The economy grew at an annual rate of 5.4% in the first quarter of 2000, slowing from 7.3% in the fourth quarter of 1999.
The driving force was a broad-based consumer spending spree. The strongest components were autos and home furnishings. The Federal Reserve's fifth rise in interest rates has done little to slow consumer demand for big ticket items, even though slightly slower home sales were recorded in the first quarter.
The GDP price deflator, which gauges inflation, measured 2.6% as higher commodity prices, particularly oil, and wage rates came into play. The Department of Commerce said, after excluding food and energy, the index actually measured 1.8%, down from 2% in the fourth quarter.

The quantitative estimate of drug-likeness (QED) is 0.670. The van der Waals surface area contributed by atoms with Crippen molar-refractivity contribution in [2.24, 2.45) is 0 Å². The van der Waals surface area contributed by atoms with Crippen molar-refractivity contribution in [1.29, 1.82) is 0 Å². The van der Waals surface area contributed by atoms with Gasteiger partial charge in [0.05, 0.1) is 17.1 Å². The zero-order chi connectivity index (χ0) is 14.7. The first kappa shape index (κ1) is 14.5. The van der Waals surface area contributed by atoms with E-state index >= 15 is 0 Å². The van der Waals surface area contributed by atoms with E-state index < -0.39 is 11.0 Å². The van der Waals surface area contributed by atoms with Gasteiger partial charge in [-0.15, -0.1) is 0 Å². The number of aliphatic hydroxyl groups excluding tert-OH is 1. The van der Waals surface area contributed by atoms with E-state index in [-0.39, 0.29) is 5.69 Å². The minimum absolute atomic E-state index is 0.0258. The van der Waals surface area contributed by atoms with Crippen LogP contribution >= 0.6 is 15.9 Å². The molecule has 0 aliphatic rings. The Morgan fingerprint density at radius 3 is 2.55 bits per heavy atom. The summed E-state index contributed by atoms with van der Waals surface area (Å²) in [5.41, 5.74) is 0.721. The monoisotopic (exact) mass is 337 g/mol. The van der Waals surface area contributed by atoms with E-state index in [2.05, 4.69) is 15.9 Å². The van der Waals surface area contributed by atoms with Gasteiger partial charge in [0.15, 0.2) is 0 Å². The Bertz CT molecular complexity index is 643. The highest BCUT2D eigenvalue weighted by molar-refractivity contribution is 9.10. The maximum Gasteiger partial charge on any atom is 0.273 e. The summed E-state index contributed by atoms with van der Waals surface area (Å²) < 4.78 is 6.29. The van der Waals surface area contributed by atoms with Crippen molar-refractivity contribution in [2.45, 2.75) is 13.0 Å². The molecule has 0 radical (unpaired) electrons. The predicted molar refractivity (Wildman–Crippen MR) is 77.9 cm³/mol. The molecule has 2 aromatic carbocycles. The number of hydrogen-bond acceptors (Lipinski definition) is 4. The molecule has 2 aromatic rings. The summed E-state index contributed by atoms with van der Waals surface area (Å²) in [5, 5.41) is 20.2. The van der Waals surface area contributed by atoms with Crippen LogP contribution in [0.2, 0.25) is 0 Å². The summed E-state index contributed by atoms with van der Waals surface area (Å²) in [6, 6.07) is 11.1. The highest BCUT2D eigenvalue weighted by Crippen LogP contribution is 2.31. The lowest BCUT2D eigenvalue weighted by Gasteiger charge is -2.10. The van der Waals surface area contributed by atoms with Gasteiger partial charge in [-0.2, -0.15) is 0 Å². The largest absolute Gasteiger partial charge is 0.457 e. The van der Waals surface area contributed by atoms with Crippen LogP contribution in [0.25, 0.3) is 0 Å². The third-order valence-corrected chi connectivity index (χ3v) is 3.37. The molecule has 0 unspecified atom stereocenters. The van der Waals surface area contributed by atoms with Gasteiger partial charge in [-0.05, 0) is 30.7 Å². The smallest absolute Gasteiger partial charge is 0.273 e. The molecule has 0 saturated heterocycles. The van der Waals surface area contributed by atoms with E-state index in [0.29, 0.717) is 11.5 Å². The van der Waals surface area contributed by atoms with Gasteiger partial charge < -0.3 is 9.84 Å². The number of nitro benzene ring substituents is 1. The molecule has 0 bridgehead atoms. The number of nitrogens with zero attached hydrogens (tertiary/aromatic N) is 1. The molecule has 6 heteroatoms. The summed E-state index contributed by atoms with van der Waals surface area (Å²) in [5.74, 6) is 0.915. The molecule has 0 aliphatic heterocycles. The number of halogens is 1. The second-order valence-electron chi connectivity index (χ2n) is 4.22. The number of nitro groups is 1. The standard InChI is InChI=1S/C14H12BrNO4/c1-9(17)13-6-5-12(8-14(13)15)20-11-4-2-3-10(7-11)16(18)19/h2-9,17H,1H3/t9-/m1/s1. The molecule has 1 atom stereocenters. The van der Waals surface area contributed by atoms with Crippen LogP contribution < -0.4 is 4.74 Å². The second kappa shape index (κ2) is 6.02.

Business spending rebounded from its fourth quarter pre-Y2K slump. Expenditures were fueld by a $20 billion jump in computer equipment, after adjustments for price deflation. All major components were strong, especially software and communications. Industrial equipment expenditures also rose slightly.
The GDP is the total of goods and services produced within the U.S. There are three estimates of the quarterly report released by the Bureau of Economic Analysis.
The next GDP report will be released on May 25, 2000.